The 2nd iCoachKids International Conference marked a watershed moment in the transformation of this Erasmus+ co-funded initiative from a collaborative partnership into a global movement.
We are excited to announce that the 12th ICCE Global Coach Conference will take place in Tokyo from 30th October - 1st November 2019. More information will be announced soon...
The Erasmus+ project looking to develop free online education for grassroots sport coaches was presented to the 28 Member States at the Human Resources in Sport Expert Group meeting in Croatia
Attending the call of FIBA Europe Executive Director Kamil Novak, iCoachKids Director Dr Sergio Lara-Bercial travelled to Matosinhos in Portugal to participate in the FIBA Mini-Basketball Convention.
The 7th IWG World Conference from the 17th-20th May 2018 was held in Gaborone, Botswana. This event is held every four years with the global focus on specific goals and action steps aimed at offering men and women equal opportunities in the sport arena. Over 1000 delegates representing 71 nations provided significant opportunities for interaction and discussions on the conference theme “Determine the future. Be Part of the Change”.
Project “Sport WHISTLE” is a research project funded by the European Commission (Erasmus+) and designed to develop an evidence-based educational program to promote and facilitate whistleblowing behavior in sport settings.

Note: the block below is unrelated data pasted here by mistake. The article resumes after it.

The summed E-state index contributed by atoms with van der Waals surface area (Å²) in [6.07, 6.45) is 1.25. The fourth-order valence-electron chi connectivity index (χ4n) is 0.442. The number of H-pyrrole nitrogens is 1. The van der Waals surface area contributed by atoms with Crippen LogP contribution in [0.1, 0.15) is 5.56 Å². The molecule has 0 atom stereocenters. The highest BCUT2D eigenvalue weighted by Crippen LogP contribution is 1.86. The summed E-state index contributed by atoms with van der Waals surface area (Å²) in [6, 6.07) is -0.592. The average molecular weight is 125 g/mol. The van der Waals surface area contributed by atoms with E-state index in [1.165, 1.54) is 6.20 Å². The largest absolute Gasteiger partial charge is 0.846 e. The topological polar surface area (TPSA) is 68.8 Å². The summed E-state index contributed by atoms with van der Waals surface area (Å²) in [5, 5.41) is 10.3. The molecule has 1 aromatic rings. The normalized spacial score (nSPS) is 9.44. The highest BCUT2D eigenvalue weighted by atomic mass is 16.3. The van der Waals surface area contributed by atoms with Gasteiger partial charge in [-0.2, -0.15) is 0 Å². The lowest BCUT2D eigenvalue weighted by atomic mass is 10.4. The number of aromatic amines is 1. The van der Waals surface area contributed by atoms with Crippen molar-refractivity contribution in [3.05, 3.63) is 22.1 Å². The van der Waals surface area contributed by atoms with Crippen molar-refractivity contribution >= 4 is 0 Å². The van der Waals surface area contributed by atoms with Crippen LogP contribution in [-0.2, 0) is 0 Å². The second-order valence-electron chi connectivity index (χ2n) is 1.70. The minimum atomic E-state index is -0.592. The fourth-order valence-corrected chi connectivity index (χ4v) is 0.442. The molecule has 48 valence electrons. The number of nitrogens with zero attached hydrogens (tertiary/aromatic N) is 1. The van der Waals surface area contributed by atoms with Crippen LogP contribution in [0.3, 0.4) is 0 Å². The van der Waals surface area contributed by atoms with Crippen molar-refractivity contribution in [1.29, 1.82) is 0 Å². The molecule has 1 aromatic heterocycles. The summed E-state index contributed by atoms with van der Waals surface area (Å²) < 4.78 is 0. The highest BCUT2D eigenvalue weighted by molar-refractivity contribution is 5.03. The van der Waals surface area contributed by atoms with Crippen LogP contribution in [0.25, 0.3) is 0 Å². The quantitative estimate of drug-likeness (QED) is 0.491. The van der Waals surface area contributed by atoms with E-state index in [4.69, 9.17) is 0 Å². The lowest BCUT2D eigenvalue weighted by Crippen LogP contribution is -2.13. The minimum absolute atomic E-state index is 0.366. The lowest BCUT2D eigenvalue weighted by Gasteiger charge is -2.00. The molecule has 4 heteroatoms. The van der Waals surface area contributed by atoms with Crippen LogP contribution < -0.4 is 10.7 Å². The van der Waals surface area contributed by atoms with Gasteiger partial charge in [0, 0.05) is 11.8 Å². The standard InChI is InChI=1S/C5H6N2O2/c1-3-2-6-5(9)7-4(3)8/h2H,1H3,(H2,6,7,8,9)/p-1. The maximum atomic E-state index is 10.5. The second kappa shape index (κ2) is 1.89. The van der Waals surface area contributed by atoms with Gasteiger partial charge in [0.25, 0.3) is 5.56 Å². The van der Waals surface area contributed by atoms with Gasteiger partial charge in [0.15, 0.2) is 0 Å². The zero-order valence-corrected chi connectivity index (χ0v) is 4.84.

Coaches’ seminars that took place from 22nd- 24th of April in Athens have been heralded a great success! Under the auspices of the Hellenic Olympic Committee, and held by the Hellenic Federation of Sport Coaches (POPA) and the Trainerakademie Koeln, the two organisations are implementing a co-operation agreement for the permanent training of Greek Coaches supported by the International Council of Coaching Excellence.
After London 2012, Glasgow 2014 and Rio 2016, ICCE’s Global Coaches House reaches its fourth edition at the Gold Coast 2018 Commonwealth Games in Australia.
It is a common perception in Zambia that the country has great athletic talent, but poor coaches. Coach education is scarce in Zambia, and by many seen as a main obstacle for improved sport performance. Having worked with sport coaches in Zambia for almost a decade I clearly see the rational behind this sentiment. Together with colleagues from National Sport Associations, the National Sport Council, the Olympic Committee, the Ministry of Sport and the University of Zambia, we are trying to move this discussion along by looking at sport coaching from a more local perspective.
Breaking away from the usual lectures, the recently concluded Coach Developer Workshop in Singapore saw 21 local coaches and representatives from National Sports Associations (NSAs) actively engaged in presentations and discussions over a three-day session in March.